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Saving the Soul of America

Join the Movement for America

 

Background

On April 4, 1967, Martin Luther King, Jr., speaking at Riverside Church in New York shared these words: For those who ask the question, “Aren’t you a civil rights leader?” and thereby mean to exclude me from the movement for peace, I have this further answer. In 1957 when a group of us formed the Southern Christian Leadership Conference, we chose as our motto: “To save the soul of America.” We were convinced that we could not limit our vision to certain rights for black people, but instead affirmed the conviction that America would never be free or saved from itself until the descendants of its slaves (and all people) were loosed completely from the shackles they still wear.

National Faith Leaders Collaborative

Background – “Saving the Soul of America”

On April 4, 1967, Martin Luther King, Jr., exactly 1 year before his assassination, speaking at Riverside Church in New York, shared these words: “For those who ask the question, ‘Aren’t you a civil rights leader?’ and thereby mean to exclude me from the movement for peace, I have this further answer. In 1957 when a group of us formed the Southern Christian Leadership Conference, we chose as our motto: ‘To save the soul of America.’ We were convinced that we could not limit our vision to certain rights for black people, but instead affirmed the conviction that America would never be free or saved from itself until the descendants of its slaves (and all people) were loosed completely from the shackles they still wear.”

Supporting/Participating Organizations

Chicago, Leaders Network – Connecticut Faith Leaders Collaborative (CFLC) Church of Our Lord Jesus Christ – F.R.E.E.D.O.M., Inc – Indiaspora – Pentecostal Assemblies of the World, Inc (PAW) – Pentecostal Churches of the Apostolic Faith (PCAF) – Members, National Baptist Convention U.S.A., Inc. – Members, Progressive Baptist Convention – Members, Southern Baptist Convention – North Park Theological Seminary – RAC of Reform Judaism – Southern Christian Leadership Conference

Elected, Appointed Leader, Congregation & Community Actions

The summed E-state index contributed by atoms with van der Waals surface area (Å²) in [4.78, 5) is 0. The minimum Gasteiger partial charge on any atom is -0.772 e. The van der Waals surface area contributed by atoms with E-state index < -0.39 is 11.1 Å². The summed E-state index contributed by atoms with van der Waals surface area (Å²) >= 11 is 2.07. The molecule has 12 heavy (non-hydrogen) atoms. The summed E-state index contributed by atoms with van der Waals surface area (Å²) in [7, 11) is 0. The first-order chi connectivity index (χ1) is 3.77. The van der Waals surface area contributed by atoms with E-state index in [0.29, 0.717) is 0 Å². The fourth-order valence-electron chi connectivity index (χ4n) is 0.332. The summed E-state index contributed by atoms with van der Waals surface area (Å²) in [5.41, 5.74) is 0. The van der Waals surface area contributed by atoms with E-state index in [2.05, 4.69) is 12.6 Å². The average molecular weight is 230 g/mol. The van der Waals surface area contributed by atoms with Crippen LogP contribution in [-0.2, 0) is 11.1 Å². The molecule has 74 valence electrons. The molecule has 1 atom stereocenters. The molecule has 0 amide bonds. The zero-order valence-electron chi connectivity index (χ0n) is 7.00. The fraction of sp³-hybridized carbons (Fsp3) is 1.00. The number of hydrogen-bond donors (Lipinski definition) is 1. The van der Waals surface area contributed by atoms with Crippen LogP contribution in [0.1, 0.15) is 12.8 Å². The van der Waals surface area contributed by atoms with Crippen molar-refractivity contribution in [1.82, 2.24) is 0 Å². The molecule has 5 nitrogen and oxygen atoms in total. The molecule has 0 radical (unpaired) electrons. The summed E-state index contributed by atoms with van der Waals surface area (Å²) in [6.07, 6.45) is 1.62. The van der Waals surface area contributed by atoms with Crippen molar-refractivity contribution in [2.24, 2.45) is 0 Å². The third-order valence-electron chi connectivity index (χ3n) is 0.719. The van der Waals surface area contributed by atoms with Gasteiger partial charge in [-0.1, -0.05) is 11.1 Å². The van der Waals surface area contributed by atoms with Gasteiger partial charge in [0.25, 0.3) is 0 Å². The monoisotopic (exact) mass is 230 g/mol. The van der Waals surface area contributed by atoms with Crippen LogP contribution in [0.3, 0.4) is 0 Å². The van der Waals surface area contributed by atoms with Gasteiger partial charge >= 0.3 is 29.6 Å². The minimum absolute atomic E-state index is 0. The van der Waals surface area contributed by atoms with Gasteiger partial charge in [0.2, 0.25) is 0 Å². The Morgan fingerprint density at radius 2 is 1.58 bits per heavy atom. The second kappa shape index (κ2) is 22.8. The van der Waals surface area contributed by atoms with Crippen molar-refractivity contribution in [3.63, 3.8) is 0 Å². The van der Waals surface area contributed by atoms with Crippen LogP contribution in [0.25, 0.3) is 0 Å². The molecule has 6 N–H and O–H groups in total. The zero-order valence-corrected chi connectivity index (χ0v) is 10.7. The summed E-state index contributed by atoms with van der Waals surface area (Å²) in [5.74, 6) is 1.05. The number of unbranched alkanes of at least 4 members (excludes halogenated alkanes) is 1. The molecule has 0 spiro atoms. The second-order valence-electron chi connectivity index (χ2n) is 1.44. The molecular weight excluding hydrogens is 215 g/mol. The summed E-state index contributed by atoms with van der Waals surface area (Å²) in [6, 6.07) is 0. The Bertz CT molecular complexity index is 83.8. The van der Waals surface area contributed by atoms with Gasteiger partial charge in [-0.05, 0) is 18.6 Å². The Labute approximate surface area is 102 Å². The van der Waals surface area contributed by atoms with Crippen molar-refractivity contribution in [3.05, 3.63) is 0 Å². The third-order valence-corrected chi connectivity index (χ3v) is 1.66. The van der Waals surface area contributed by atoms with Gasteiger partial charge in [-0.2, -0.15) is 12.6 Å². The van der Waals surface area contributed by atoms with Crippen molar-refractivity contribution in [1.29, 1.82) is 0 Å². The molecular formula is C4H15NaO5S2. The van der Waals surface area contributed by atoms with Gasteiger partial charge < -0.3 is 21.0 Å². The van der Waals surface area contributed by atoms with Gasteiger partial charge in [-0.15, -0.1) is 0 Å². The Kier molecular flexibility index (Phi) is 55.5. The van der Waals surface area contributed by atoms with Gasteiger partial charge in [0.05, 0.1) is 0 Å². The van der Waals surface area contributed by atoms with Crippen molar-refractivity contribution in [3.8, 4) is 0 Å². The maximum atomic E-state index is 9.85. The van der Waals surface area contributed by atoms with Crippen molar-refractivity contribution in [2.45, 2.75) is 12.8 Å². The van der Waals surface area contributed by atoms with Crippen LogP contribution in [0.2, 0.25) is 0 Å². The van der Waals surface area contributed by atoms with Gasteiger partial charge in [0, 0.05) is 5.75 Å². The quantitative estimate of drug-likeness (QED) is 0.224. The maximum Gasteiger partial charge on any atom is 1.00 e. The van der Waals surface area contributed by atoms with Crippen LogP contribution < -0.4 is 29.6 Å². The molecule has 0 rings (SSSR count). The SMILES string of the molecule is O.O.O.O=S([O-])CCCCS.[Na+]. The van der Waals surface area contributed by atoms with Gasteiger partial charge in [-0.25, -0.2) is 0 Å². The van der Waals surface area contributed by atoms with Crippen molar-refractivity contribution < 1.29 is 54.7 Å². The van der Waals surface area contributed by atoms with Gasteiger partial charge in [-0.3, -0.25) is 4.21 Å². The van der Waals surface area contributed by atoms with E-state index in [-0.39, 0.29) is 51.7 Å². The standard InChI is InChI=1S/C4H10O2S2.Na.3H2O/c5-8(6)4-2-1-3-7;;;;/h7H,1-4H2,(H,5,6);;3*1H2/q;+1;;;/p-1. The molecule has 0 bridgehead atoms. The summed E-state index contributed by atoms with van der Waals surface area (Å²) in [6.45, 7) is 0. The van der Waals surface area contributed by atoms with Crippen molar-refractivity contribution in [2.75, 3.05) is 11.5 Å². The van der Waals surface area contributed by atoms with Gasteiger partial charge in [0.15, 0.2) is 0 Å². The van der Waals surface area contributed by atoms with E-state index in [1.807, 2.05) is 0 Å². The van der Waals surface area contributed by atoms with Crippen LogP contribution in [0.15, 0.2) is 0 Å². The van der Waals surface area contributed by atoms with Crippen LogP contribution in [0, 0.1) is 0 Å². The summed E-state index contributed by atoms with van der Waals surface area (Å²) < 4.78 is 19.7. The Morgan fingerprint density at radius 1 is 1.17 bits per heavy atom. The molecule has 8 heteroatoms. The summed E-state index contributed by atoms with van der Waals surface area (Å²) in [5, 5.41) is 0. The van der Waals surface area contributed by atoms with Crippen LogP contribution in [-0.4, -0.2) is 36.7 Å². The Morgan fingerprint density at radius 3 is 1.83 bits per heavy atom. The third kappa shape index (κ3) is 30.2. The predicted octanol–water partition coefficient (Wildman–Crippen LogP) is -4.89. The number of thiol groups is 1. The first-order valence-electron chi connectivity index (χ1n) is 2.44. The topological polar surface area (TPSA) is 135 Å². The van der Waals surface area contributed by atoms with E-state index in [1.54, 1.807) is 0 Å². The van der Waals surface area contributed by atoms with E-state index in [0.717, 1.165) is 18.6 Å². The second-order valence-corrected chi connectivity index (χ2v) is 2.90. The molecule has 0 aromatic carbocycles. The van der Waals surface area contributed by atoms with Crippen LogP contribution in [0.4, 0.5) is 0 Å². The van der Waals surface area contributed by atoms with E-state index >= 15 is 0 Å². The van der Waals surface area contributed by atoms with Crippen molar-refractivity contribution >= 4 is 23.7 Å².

Mission Statement: To facilitate the process of national healing and  reconciliation through collaboration with faith, community, education,  business, elected and appointed leaders. 

Requested Actions of Elected & Appointed Officials

1. Draft and formally adopt a code of conduct/pledge to hold any person(s)  and/or organization(s) perpetrating violence accountable for their actions.

2. Publicly agree to deprioritize political party partisanship; act in a manner  consistent with their responsibility for depolarizing our political process; more  effectively uphold and defend the U.S. Constitution, thereby improving the  quality of life within their authority. 

  1. Propose and publicly advance a Healing and Reconciliation Day/Week for your governing council and jurisdiction.
  2. Co-Host, with NFLC Faith Leaders, a Joint Town Hall or Joint Public Hearing on Healing and Reconciliation with your constituents along with those of a different cultural or political demographic. 

Requested Congregations and Communities

  1. Host Prayer Events that focus on healing and reconciliation in America and throughout the world:
  2. Prayers for Spiritual Healing, Economic Healing, Racial Healing, Physical Healing, and Unity within and across Faith Communities ii. This may include organizing prayer event(s) locally at City Hall, County and/or Municipal offices. 

iii. This may include organizing a cross-cultural and/or interfaith prayer  event(s) 

  1. Organize Cross-Cultural or Interfaith Collaborative Outreach Activities that lend a helping hand to those in need and suffering due to the COVID-19 pandemic, and persevering through social injustice and other crises.
  2. Facilitate Listening Circles/Sessions with one or more faith communities different from yours.

For more details use the following link – Click Here